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analyses of popular narrative

updated: 
Wednesday, April 13, 2011 - 4:48pm
StoryTelling: Journal of Popular Narrative

StoryTelling is seeking submission for its 2011 edition. StoryTelling is dedicated to analyses of popular narrative in the widest sense of the phrase and as evidenced in the media and all aspects of culture. Manuscripts should: see the narrative as a reflection of culture; use theory to analyze the work, not work to illustrate theory; employ scholarship; and be written for the general audience. The editors are especially interested in visual accompaniments, bibliographies, and interviews with creators of popular narratives. No limits on period or country covered. No creative writing.

All articles are peer-reviewed
StoryTelling is indexed in the MLA database

Women's & Gender Studies Session Proposals, 2012 NeMLA, March 15-18, Rochester, NY

updated: 
Wednesday, April 13, 2011 - 7:18am
Northeast Modern Language Association (NeMLA)

NeMLA is a member-driven convention. We welcome and encourage session proposals (panel, roundtable, creative session, seminar) in all Women's & Gender Studies topics, including:

Susan B. Anthony Studies
Eco-feminism
Feminist Literary Theory
Gender in Literature
Gender in Film/Photography
Girl Studies/Boy Studies
Globalized Gender
Men's Studies
Motherhood
Multi-ethnic Literatures
Queer Studies
Sexuality
Transnational Literatures
Women's Studies & Authors
Slavery
Suffragettes

Commonalities: Imagining the Ordinary (September 23-24, 2011)

updated: 
Tuesday, April 12, 2011 - 4:38pm
Rice University Department of English

The annual Rice University Symposium in Houston, Texas invites papers that examine the unexpected material and affective supports of the common, commons, and community. Papers might explore representations of communities as they develop across spatial and temporal boundaries as well as how shared background understandings connect to the experience of the ordinary. We are especially interested in how these issues relate to the question of the commons and the role collective life plays in various social imaginaries. Submissions that range across periods, theoretical orientations, and disciplines are welcome.

Possible paper topics:

Writing Difference: Nationalism, Literature and Identity | Abstract Deadline 15 May

updated: 
Tuesday, April 12, 2011 - 3:57pm
Anindya Bhattacharya

CFP: Writing Difference: Nationalism, Literature and Identity

Deadline for submission of Abstract: May 15, 2011

CALL FOR PAPERS

for an edited volume of articles entitled Writing Difference: Nationalism, Literature and Identity

PERSPECTIVES OF THE BOOK

Since the nineteenth century, Nationalism has remained one of the most powerful forces in the history of ideas both for celebratory and polemical reasons, having been hailed as much as an ideology of emancipation and integration as a spectre of fragmentation and belligerence. It has given birth to some most impassioned writings in world literature both creative and theoretical.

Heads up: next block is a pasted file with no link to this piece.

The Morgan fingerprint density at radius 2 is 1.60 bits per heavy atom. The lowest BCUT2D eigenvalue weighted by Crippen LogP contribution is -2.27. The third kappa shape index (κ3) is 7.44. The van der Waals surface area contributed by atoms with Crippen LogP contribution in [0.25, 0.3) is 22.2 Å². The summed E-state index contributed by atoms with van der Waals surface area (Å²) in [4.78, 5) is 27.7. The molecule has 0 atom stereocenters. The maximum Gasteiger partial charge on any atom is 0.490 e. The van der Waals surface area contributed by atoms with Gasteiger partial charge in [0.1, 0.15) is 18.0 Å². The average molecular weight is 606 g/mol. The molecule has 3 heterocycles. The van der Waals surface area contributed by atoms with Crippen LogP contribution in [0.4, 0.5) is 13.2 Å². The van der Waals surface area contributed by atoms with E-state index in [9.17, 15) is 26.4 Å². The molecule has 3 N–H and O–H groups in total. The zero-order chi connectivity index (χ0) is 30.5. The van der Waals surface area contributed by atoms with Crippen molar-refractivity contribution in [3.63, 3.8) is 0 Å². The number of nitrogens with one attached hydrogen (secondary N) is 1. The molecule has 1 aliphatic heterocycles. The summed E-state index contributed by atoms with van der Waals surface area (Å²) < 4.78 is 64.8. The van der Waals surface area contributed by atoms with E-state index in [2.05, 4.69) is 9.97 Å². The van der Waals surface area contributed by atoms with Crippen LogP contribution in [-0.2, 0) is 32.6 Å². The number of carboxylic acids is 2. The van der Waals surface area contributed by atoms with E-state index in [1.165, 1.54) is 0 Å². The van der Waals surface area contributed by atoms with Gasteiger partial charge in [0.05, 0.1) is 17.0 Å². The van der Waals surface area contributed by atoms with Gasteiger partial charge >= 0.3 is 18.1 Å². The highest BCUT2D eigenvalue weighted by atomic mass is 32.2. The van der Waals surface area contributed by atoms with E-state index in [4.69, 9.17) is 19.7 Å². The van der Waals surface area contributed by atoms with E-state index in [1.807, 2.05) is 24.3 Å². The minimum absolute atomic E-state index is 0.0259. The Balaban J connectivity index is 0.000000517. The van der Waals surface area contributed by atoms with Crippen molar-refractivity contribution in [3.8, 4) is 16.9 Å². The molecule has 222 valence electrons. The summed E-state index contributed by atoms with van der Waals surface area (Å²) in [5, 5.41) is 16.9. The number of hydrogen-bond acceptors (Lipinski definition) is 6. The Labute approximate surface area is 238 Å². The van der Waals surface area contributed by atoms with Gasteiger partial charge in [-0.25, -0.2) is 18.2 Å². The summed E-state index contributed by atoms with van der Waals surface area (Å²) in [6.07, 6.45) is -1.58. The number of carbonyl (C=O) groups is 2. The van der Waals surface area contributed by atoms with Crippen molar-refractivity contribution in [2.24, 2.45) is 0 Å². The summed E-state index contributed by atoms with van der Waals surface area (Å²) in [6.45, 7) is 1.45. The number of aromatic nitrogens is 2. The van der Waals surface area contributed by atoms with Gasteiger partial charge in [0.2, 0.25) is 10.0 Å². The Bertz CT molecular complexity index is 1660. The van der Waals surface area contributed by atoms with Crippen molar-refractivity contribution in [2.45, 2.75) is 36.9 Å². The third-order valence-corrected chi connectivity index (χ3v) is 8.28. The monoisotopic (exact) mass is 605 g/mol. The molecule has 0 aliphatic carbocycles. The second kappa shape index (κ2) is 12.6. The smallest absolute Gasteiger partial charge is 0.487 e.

GRIDLOCK, October 14-15, 2011

updated: 
Monday, April 11, 2011 - 8:15pm
Department of Comparative Literary and Cultural Studies, Stony Brook University | Hosted at the AC Institute, New York, NY

For our 2nd Annual Comparative Literary and Cultural Studies Graduate Conference, we invite submissions that explore the possibilities of Gridlock.

Keynote: Eugene Thacker, Associate Professor of Media Studies, The New School

Byzantium/Modernism: Art, Cultural Heritage, and the Avant-Gardes

updated: 
Sunday, April 10, 2011 - 6:34pm
Roland Betancourt, Yale University

Byzantium/Modernism:
Art, Cultural Heritage, and the Avant-Gardes
20-22 April 2012, Yale University

Keynote Speakers:
Marie-José Mondzain, Centre National de la Recherche Scientifique
Robert S. Nelson, Yale University

[UPDATE] The Monument in Revision, Edited Collection (abstracts due June 1, 2011)

updated: 
Saturday, April 9, 2011 - 6:12pm
Joseph L.V. Donica/Southern Illinois University Carbondale

With the renewed focus on monuments and memorials after 9/11 new questions are being raised and old ones revisited about how objects become memorialized or even de-memorialized. And while it is clear to us now that the monument's physical presence is always in jeopardy of disappearing, it is not as clear how a monument's meaning travels in and out of various conceptual spaces as the monument changes physical shape or adapts to the cultural ceremonies or power shifts within national states.

PAMLA 2011 Science Fiction Division (Extension to April 18th)

updated: 
Friday, April 8, 2011 - 3:40pm
Pacific Ancient and Modern Language Association

The Science Fiction Division of the Pacific Ancient and Modern Language Association has extended its deadline until April 18th for the PAMLA 2011 conference, held this year at Scripps College, in Claremont, California.

All abstracts proposing original science fiction scholarship will receive full consideration.

To propose a paper, please follow this link and use the Online Proposal Submission Form, which will help guide your paper title, abstract, and proposal (of no more than 500 words) to the Science Fiction Division:

http://www.pamla.org/2011/proposals

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